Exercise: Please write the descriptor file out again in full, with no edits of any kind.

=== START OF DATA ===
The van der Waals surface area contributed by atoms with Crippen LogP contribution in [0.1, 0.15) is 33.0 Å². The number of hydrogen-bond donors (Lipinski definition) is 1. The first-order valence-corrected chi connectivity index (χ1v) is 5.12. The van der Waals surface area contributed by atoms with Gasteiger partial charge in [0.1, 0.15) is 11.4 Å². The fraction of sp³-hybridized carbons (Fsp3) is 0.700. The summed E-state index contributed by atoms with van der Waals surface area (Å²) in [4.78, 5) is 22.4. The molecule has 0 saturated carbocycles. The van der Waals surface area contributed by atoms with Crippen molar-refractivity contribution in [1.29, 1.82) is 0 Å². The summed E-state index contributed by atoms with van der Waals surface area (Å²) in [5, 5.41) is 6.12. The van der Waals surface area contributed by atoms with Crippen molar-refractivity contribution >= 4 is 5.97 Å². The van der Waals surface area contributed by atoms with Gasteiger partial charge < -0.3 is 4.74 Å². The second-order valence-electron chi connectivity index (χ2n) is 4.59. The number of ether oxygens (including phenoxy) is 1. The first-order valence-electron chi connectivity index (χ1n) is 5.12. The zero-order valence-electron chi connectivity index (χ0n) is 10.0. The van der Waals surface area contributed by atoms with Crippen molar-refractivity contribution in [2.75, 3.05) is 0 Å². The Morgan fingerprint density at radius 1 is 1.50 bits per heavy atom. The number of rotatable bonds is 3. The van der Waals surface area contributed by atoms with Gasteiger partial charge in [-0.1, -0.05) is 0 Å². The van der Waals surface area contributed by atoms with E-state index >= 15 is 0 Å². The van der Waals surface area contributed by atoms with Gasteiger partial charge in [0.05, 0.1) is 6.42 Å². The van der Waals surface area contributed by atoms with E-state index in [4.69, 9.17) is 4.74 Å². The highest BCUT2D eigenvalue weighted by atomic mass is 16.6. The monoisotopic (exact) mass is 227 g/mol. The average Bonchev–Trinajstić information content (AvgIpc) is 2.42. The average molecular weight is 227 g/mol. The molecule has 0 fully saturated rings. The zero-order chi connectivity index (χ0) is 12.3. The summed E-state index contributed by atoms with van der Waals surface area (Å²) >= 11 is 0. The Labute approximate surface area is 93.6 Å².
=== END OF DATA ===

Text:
The van der Waals surface area contributed by atoms with Crippen LogP contribution in [0.1, 0.15) is 33.0 Å². The number of hydrogen-bond donors (Lipinski definition) is 1. The first-order valence-corrected chi connectivity index (χ1v) is 5.12. The van der Waals surface area contributed by atoms with Gasteiger partial charge in [0.1, 0.15) is 11.4 Å². The fraction of sp³-hybridized carbons (Fsp3) is 0.700. The summed E-state index contributed by atoms with van der Waals surface area (Å²) in [4.78, 5) is 22.4. The molecule has 0 saturated carbocycles. The van der Waals surface area contributed by atoms with Crippen molar-refractivity contribution in [1.29, 1.82) is 0 Å². The summed E-state index contributed by atoms with van der Waals surface area (Å²) in [5, 5.41) is 6.12. The van der Waals surface area contributed by atoms with Crippen molar-refractivity contribution >= 4 is 5.97 Å². The van der Waals surface area contributed by atoms with Gasteiger partial charge < -0.3 is 4.74 Å². The second-order valence-electron chi connectivity index (χ2n) is 4.59. The number of ether oxygens (including phenoxy) is 1. The first-order valence-electron chi connectivity index (χ1n) is 5.12. The zero-order valence-electron chi connectivity index (χ0n) is 10.0. The van der Waals surface area contributed by atoms with Crippen molar-refractivity contribution in [2.75, 3.05) is 0 Å². The Morgan fingerprint density at radius 1 is 1.50 bits per heavy atom. The number of rotatable bonds is 3. The van der Waals surface area contributed by atoms with Gasteiger partial charge in [-0.1, -0.05) is 0 Å². The van der Waals surface area contributed by atoms with E-state index >= 15 is 0 Å². The van der Waals surface area contributed by atoms with Gasteiger partial charge in [0.05, 0.1) is 6.42 Å². The van der Waals surface area contributed by atoms with E-state index in [4.69, 9.17) is 4.74 Å². The highest BCUT2D eigenvalue weighted by atomic mass is 16.6. The monoisotopic (exact) mass is 227 g/mol. The average Bonchev–Trinajstić information content (AvgIpc) is 2.42. The average molecular weight is 227 g/mol. The molecule has 0 fully saturated rings. The zero-order chi connectivity index (χ0) is 12.3. The summed E-state index contributed by atoms with van der Waals surface area (Å²) >= 11 is 0. The Labute approximate surface area is 93.6 Å².